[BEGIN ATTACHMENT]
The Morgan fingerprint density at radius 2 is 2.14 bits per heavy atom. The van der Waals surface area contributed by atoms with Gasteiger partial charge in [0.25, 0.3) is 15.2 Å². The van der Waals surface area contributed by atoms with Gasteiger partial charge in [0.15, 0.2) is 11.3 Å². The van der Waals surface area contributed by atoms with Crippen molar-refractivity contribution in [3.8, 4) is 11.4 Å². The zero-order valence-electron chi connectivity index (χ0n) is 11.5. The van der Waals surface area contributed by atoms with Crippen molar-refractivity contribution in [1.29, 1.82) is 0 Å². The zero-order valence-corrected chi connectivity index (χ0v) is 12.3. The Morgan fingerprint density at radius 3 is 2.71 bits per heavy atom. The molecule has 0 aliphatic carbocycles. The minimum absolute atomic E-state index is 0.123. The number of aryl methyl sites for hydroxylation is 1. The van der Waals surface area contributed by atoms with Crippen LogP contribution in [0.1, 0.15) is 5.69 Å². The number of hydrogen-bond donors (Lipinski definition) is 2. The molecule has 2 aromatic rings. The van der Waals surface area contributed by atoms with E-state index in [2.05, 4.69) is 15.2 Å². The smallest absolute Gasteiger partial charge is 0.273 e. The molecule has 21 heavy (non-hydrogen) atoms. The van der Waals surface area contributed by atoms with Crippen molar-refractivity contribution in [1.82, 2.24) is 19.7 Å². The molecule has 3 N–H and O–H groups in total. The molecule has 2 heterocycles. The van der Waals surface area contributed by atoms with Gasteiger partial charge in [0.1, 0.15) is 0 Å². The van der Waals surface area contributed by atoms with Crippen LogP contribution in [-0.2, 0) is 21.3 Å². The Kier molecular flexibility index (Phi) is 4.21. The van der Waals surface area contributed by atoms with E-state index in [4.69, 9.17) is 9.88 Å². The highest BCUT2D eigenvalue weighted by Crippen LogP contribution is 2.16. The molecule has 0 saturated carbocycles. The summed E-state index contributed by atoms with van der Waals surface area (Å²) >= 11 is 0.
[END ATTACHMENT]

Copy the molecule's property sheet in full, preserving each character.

The Morgan fingerprint density at radius 2 is 2.14 bits per heavy atom. The van der Waals surface area contributed by atoms with Gasteiger partial charge in [0.25, 0.3) is 15.2 Å². The van der Waals surface area contributed by atoms with Gasteiger partial charge in [0.15, 0.2) is 11.3 Å². The van der Waals surface area contributed by atoms with Crippen molar-refractivity contribution in [3.8, 4) is 11.4 Å². The zero-order valence-electron chi connectivity index (χ0n) is 11.5. The van der Waals surface area contributed by atoms with Crippen molar-refractivity contribution in [1.29, 1.82) is 0 Å². The zero-order valence-corrected chi connectivity index (χ0v) is 12.3. The Morgan fingerprint density at radius 3 is 2.71 bits per heavy atom. The molecule has 0 aliphatic carbocycles. The minimum absolute atomic E-state index is 0.123. The number of aryl methyl sites for hydroxylation is 1. The van der Waals surface area contributed by atoms with Crippen LogP contribution in [0.1, 0.15) is 5.69 Å². The number of hydrogen-bond donors (Lipinski definition) is 2. The molecule has 2 aromatic rings. The van der Waals surface area contributed by atoms with E-state index in [2.05, 4.69) is 15.2 Å². The smallest absolute Gasteiger partial charge is 0.273 e. The molecule has 21 heavy (non-hydrogen) atoms. The van der Waals surface area contributed by atoms with Crippen molar-refractivity contribution in [1.82, 2.24) is 19.7 Å². The molecule has 3 N–H and O–H groups in total. The molecule has 2 heterocycles. The van der Waals surface area contributed by atoms with Gasteiger partial charge in [0.1, 0.15) is 0 Å². The van der Waals surface area contributed by atoms with Crippen LogP contribution in [-0.2, 0) is 21.3 Å². The Kier molecular flexibility index (Phi) is 4.21. The van der Waals surface area contributed by atoms with E-state index in [4.69, 9.17) is 9.88 Å². The highest BCUT2D eigenvalue weighted by Crippen LogP contribution is 2.16. The molecule has 0 saturated carbocycles. The summed E-state index contributed by atoms with van der Waals surface area (Å²) >= 11 is 0.